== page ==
Where, then, does a decreased ability to display empathetic behaviour come from? Have we always been this way? In a lesson with Year 11 students, we were discussing Hamlet. In analysing the line: “Something is rotten in the state of Denmark”, my students made the link between the quality and style of leadership and the knock-on effects on state and society. Claudius, the ‘king’, is rotten and therefore, the country is too. We don’t have to travel too far to see the parallels in our own society. Empathy is not a feature associated with the Coalition government, or those appointed by it. Sir Michael Wilshaw’s statement almost sums up my argument: “If anyone says to you that ‘staff morale is at an all-time low’, you know you are doing something right”. When you’ve finished being astounded by the sheer bullishness of the line, it is hard to find an iota of empathy in that sentence. The sacking of Downhills Primary governing body by Michael Gove can be seen as yet another nail in the coffin of empathy. The act in itself is the result of complex wranglings influenced by the need to demonstrate total control over a system that is powered, ultimately, by human beings with human feelings. Whatever our opinions on school underachievement, the end result leaves onlookers asking uncomfortable questions about the methodology of improvement on such a public scale.
Combine Sir Michael Wilshaw with Michael Gove, add in cuts to services such as domestic violence support charities, whisk in a whole host of measures that adversely affect women and ethnic minorities, and sprinkle liberally with a reduction in public sector pay in the poorest areas and you’re left with a potent mix that may account for the unease in communities. It’s a recipe that lacks one vital ingredient: empathy.
The inevitable consequence of a right-wing government that is more interested in the stick than the carrot and nothing in between can only lead to a society that reflects their own lack of empathy. Society is a mirror of leadership. I don’t imagine the Coalition government sees itself in the Tottenham riots, or the bus passengers that looted the pawn shop – but maybe it should. Maybe it should.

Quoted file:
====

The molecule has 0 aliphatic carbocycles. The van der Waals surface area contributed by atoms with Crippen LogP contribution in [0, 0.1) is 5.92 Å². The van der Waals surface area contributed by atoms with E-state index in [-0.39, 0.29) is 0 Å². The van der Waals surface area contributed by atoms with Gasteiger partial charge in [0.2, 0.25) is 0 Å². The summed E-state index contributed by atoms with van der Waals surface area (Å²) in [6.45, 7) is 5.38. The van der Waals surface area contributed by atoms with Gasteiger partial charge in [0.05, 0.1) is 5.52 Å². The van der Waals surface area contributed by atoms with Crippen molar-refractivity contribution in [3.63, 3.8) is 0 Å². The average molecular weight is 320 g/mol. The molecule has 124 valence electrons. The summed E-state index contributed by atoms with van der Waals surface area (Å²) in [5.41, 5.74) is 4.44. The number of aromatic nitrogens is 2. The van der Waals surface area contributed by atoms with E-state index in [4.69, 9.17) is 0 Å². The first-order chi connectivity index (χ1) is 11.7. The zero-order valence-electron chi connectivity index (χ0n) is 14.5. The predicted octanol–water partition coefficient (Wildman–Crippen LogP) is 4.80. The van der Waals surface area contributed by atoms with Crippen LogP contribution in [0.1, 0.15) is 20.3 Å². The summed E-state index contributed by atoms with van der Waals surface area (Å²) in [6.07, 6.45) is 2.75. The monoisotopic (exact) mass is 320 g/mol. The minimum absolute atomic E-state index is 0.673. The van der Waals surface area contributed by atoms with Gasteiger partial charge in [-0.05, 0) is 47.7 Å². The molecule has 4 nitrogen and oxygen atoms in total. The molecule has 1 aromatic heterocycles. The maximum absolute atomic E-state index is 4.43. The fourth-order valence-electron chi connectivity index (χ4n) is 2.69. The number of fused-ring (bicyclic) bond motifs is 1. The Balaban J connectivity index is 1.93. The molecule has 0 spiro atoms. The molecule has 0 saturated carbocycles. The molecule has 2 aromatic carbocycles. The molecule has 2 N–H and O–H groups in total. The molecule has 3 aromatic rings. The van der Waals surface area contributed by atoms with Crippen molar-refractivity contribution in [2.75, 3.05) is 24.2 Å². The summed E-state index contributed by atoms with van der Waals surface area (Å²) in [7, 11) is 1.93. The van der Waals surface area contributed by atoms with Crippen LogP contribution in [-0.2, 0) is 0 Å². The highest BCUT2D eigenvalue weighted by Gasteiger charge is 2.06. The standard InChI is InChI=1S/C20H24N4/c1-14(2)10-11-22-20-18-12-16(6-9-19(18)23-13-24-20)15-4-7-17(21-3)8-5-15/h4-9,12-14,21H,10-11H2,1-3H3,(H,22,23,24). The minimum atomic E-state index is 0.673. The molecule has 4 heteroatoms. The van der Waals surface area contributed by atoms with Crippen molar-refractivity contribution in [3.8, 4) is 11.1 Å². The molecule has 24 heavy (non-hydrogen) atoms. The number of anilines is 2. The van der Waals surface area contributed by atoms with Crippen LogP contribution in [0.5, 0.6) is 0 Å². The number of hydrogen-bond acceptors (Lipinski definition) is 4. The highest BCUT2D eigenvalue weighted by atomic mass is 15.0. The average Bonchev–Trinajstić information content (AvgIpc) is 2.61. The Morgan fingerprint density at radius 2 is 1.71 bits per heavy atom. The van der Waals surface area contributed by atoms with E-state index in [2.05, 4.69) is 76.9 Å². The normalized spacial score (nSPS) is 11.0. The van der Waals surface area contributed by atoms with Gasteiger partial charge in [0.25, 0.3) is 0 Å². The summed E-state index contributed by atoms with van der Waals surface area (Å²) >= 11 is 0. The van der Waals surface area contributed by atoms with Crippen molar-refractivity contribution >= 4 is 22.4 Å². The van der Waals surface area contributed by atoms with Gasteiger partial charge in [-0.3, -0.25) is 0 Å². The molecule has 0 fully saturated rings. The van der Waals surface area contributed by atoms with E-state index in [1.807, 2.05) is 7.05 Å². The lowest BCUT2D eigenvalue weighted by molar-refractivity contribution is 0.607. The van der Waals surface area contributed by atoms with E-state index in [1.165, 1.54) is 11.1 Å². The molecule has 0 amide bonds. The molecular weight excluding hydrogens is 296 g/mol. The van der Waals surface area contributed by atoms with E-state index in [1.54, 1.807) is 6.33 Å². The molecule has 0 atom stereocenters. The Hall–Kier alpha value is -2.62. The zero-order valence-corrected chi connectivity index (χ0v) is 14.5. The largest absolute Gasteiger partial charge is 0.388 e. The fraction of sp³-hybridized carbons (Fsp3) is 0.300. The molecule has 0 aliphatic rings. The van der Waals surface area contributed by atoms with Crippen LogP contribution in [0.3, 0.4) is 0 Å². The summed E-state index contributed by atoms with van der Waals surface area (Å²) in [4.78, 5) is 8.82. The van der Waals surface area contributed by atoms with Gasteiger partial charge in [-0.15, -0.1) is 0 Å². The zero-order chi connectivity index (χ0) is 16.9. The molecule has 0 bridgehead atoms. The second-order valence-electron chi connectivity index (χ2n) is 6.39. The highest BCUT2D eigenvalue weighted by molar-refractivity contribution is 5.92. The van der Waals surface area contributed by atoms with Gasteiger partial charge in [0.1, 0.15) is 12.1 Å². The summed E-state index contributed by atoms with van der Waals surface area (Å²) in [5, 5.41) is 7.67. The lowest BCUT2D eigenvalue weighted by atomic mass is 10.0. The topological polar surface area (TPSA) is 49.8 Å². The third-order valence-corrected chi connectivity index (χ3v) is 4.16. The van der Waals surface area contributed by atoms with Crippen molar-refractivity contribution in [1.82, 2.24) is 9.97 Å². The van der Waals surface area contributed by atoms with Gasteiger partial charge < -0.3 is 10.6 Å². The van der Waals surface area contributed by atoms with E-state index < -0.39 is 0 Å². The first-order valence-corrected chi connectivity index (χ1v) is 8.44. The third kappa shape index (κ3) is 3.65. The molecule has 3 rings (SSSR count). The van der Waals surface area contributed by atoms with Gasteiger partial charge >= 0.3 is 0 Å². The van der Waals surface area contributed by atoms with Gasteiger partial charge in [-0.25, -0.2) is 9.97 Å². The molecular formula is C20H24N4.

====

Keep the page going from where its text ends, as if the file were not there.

Of course I watched it. I promised myself I wouldn’t, but ended up breaking my own cardinal rule (‘don’t watch school related TV programmes, they’ll only make you angry’) because of staffroom banter, most of which was fairly positive. Educating Essex, a warts and all documentary based in an Essex comprehensive, is compelling viewing and, as I thought it might, it has polarised opinions in the most predictable way.
Just as the insouciant and strangely indomitable Mr Drew, deputy head of Passmores, predicted in episode 1, people who still work in schools have recognised the daily ebb and flow of working in school and have had a fairly warm reaction to the frank portrayal of behaviour, routines and behind the scenes camaraderie. Those who don’t, including the more right of centre press, have focused not on the school’s relentless drive to build self esteem and effective relationships, but rather on the occasional footage of teachers calling their students “scumbags” and behaving in what they consider to be a frivolous fashion behind the scenes. The Daily Mail is particularly outraged.
Is the show a realistic and useful presentation of comprehensives in the 21st century, or, as some colleagues have pointed out, a final nail in the coffin for any respectability the comprehensive system may have remaining? My own reaction has been surprisingly gentle. I have watched two episodes now with the sincere hope that people see the school for what I believe it to be – a happy place, where children are allowed to be children and where the pressures of society are not only acknowledged, but dealt with by people with years of experience, who genuinely care about young people and their futures.